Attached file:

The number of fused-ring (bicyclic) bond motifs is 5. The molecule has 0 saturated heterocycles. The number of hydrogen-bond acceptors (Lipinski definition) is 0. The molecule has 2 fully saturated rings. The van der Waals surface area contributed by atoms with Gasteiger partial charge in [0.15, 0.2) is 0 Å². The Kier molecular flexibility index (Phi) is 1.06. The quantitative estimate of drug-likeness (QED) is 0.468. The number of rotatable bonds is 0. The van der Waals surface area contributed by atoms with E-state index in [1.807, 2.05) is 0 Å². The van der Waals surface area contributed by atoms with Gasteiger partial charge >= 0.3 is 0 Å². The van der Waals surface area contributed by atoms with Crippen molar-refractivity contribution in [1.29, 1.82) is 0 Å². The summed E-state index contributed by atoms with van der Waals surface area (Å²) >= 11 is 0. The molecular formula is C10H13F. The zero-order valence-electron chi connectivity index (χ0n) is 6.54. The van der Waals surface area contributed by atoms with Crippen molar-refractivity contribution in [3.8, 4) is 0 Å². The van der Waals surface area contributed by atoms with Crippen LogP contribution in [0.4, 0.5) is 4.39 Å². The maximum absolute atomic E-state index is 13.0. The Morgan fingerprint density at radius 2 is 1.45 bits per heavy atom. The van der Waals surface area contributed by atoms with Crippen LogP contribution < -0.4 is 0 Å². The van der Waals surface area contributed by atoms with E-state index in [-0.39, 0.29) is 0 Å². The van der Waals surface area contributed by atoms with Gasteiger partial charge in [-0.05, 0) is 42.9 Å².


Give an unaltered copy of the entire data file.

The number of fused-ring (bicyclic) bond motifs is 5. The molecule has 0 saturated heterocycles. The number of hydrogen-bond acceptors (Lipinski definition) is 0. The molecule has 2 fully saturated rings. The van der Waals surface area contributed by atoms with Gasteiger partial charge in [0.15, 0.2) is 0 Å². The Kier molecular flexibility index (Phi) is 1.06. The quantitative estimate of drug-likeness (QED) is 0.468. The number of rotatable bonds is 0. The van der Waals surface area contributed by atoms with E-state index in [1.807, 2.05) is 0 Å². The van der Waals surface area contributed by atoms with Gasteiger partial charge >= 0.3 is 0 Å². The van der Waals surface area contributed by atoms with Crippen molar-refractivity contribution in [1.29, 1.82) is 0 Å². The summed E-state index contributed by atoms with van der Waals surface area (Å²) >= 11 is 0. The molecular formula is C10H13F. The zero-order valence-electron chi connectivity index (χ0n) is 6.54. The van der Waals surface area contributed by atoms with Crippen molar-refractivity contribution in [3.8, 4) is 0 Å². The van der Waals surface area contributed by atoms with Crippen LogP contribution in [0.4, 0.5) is 4.39 Å². The maximum absolute atomic E-state index is 13.0. The Morgan fingerprint density at radius 2 is 1.45 bits per heavy atom. The van der Waals surface area contributed by atoms with Crippen LogP contribution < -0.4 is 0 Å². The van der Waals surface area contributed by atoms with E-state index in [-0.39, 0.29) is 0 Å². The van der Waals surface area contributed by atoms with Gasteiger partial charge in [-0.05, 0) is 42.9 Å².